Heavy stars die in a cocoon

When it’s time for particularly heavy stars to die, they don’t go without a lot of fireworks. If a star that has run out of fuel has a mass greater than 25 times the mass of the Sun, its core will collapse and form a neutron star or a black hole, and gigantic jets of matter will be emitted at its poles. These jets penetrate through the outermost layers of the star and generate so much gamma radiation that astronomers can observe these jets as flashes (Gamma Ray Bursts, GRBs).

This phenomenon has been known for a while. In a paper in the scientific journal, Nature, researchers have now described another component of a hypernova. Not every explosion of this kind is linked with a GRB, of course. The jets, as the researchers show, form a cocoon of star matter around the star and this cocoon absorbs a portion of the energy from the jets. Sometimes, there isn’t enough energy left over to produce a GRB – the jets fall back into the star and are essentially squashed.

The explosion that the Gran Telescopio Canarias observed (picture: Gran Telescopio Canarias)
Artist’s rendering of a hypernova’s jet and cocoon (picture: Anna Serena Esposito)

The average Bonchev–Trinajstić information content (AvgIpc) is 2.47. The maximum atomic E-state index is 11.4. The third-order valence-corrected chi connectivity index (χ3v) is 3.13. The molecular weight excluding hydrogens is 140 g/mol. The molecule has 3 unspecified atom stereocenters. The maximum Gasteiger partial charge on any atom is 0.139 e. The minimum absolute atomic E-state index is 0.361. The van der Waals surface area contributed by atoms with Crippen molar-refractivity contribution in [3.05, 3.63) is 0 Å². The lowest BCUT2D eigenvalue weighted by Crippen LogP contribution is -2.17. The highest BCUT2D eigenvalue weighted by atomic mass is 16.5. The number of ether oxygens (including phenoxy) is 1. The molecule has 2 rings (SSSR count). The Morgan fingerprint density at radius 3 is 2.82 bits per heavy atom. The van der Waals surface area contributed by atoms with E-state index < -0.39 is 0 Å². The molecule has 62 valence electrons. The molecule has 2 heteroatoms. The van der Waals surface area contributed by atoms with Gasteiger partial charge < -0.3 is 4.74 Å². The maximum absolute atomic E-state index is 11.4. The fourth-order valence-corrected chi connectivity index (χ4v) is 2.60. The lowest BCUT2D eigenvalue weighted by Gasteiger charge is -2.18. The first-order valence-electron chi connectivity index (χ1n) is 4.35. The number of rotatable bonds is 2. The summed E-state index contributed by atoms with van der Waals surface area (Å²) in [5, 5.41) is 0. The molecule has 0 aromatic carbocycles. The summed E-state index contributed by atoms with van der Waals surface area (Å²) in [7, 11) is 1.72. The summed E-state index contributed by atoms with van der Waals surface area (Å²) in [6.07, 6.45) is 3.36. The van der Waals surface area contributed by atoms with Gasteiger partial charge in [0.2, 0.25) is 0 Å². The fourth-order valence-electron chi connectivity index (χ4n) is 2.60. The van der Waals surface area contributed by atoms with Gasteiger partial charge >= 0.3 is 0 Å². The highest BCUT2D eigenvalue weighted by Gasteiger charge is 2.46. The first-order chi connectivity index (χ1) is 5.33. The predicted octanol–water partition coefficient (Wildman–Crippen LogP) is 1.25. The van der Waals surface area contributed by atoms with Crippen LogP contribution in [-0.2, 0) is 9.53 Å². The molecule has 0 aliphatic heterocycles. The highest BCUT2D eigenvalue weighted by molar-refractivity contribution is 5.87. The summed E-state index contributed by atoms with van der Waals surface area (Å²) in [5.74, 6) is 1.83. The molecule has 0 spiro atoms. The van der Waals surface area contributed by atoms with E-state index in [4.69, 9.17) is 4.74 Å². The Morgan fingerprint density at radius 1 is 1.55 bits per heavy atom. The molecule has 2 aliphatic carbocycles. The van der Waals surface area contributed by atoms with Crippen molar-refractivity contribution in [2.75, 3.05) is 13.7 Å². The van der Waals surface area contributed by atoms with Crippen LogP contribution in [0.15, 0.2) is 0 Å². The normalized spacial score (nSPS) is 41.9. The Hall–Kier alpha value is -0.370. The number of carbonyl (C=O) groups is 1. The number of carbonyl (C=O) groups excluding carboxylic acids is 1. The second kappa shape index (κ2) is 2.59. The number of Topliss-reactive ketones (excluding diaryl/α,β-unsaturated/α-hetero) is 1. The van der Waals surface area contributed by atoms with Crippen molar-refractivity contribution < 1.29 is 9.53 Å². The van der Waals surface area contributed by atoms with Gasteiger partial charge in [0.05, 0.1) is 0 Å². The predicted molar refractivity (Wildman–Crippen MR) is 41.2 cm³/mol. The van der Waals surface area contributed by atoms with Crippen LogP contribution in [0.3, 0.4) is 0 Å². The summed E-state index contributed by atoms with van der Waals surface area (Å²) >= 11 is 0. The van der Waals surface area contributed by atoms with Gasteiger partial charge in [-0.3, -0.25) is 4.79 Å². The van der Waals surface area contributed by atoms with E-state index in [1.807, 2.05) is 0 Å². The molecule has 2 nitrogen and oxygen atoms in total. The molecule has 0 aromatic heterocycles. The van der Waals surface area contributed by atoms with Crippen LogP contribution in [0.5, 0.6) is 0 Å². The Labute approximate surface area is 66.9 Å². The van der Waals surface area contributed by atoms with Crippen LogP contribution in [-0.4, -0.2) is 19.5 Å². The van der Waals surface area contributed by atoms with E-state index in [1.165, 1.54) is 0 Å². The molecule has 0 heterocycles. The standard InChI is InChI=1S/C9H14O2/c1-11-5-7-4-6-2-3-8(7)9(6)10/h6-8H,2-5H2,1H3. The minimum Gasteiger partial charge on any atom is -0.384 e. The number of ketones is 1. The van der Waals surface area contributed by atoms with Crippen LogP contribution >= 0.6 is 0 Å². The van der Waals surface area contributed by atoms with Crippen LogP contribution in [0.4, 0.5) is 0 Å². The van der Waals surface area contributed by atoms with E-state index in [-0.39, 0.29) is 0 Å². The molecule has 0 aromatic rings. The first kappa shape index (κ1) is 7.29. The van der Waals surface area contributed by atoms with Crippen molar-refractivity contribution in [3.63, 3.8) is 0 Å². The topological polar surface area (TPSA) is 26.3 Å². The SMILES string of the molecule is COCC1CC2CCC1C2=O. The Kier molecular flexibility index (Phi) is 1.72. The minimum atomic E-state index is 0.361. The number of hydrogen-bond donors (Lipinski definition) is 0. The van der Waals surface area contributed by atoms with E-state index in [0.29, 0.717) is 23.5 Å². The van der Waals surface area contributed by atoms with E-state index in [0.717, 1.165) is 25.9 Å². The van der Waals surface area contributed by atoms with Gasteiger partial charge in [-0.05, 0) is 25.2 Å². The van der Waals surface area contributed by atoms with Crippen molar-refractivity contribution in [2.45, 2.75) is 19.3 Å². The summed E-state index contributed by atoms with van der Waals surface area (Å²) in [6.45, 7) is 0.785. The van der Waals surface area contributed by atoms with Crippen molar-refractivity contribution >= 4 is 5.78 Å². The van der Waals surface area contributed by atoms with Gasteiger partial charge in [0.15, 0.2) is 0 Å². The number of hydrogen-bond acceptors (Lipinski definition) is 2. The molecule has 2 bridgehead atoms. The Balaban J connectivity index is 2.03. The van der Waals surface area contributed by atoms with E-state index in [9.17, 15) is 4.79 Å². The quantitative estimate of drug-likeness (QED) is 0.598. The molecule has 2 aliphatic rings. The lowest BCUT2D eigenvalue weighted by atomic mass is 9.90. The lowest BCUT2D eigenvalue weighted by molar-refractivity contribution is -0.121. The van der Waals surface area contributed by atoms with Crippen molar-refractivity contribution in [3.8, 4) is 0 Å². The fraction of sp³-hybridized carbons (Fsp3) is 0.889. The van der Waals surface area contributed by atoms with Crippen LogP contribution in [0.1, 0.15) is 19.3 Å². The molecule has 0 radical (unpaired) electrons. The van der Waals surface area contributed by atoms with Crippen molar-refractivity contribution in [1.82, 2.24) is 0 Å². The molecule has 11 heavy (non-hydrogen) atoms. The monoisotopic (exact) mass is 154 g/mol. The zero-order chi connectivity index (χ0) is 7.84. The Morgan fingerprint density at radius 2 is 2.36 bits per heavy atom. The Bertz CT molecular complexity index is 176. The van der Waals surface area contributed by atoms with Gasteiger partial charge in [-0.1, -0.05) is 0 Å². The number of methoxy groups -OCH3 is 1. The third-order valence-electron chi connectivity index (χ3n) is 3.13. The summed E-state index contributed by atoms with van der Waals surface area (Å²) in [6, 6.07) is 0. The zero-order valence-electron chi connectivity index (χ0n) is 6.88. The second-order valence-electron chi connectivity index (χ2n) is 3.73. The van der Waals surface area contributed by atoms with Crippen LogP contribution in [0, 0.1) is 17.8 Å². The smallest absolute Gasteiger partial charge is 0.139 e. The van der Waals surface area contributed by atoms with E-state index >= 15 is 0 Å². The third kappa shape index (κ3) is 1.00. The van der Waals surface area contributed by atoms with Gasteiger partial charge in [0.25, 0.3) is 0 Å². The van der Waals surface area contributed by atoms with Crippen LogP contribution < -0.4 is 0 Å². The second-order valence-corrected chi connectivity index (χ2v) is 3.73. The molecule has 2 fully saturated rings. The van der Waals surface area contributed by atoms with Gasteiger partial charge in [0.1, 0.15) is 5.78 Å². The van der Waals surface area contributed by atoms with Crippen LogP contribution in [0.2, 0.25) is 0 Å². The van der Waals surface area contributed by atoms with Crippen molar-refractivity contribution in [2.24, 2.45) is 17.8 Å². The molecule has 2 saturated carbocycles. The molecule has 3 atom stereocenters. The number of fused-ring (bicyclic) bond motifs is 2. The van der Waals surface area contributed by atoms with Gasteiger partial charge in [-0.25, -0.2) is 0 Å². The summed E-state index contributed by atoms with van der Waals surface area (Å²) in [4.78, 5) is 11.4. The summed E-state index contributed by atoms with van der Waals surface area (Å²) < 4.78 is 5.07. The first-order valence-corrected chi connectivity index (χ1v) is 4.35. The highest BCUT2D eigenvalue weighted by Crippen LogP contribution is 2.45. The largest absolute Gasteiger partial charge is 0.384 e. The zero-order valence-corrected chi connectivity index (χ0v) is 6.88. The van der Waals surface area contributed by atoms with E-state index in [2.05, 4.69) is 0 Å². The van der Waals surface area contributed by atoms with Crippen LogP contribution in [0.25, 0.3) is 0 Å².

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BrandonQMorris
  • BrandonQMorris
  • Brandon Q. Morris es físico y especialista en el espacio. Lleva mucho tiempo preocupado por las cuestiones espaciales, tanto a nivel profesional como privado, y aunque quería ser astronauta, tuvo que quedarse en la Tierra por diversas razones. Le fascina especialmente el "qué pasaría si" y a través de sus libros pretende compartir historias convincentes de ciencia ficción dura que podrían suceder realmente, y que algún día podrían suceder. Morris es autor de varias novelas de ciencia ficción de gran éxito de ventas, como la serie Enceladus.

    Brandon es un orgulloso miembro de la Science Fiction and Fantasy Writers of America y de la Mars Society.